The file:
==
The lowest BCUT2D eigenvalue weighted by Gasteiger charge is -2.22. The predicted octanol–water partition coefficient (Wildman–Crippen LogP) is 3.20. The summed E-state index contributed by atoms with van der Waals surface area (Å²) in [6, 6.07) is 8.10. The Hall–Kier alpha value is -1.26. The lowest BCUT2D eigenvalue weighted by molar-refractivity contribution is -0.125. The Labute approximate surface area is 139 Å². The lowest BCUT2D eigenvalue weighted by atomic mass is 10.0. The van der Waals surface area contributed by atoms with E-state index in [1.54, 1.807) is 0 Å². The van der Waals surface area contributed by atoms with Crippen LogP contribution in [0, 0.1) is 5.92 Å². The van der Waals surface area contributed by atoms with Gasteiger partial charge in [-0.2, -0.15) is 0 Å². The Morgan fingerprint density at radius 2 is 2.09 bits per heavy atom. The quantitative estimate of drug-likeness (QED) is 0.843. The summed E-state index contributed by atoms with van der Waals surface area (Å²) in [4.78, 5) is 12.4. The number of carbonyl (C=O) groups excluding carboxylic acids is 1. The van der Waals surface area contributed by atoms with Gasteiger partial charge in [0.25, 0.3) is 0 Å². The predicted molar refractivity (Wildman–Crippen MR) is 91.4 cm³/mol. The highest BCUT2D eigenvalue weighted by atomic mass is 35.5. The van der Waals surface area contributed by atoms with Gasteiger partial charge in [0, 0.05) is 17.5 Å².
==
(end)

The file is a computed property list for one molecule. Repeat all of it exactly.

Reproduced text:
The lowest BCUT2D eigenvalue weighted by Gasteiger charge is -2.22. The predicted octanol–water partition coefficient (Wildman–Crippen LogP) is 3.20. The summed E-state index contributed by atoms with van der Waals surface area (Å²) in [6, 6.07) is 8.10. The Hall–Kier alpha value is -1.26. The lowest BCUT2D eigenvalue weighted by molar-refractivity contribution is -0.125. The Labute approximate surface area is 139 Å². The lowest BCUT2D eigenvalue weighted by atomic mass is 10.0. The van der Waals surface area contributed by atoms with E-state index in [1.54, 1.807) is 0 Å². The van der Waals surface area contributed by atoms with Crippen LogP contribution in [0, 0.1) is 5.92 Å². The van der Waals surface area contributed by atoms with Gasteiger partial charge in [-0.2, -0.15) is 0 Å². The Morgan fingerprint density at radius 2 is 2.09 bits per heavy atom. The quantitative estimate of drug-likeness (QED) is 0.843. The summed E-state index contributed by atoms with van der Waals surface area (Å²) in [4.78, 5) is 12.4. The number of carbonyl (C=O) groups excluding carboxylic acids is 1. The van der Waals surface area contributed by atoms with Gasteiger partial charge in [0.25, 0.3) is 0 Å². The predicted molar refractivity (Wildman–Crippen MR) is 91.4 cm³/mol. The highest BCUT2D eigenvalue weighted by atomic mass is 35.5. The van der Waals surface area contributed by atoms with Gasteiger partial charge in [0, 0.05) is 17.5 Å².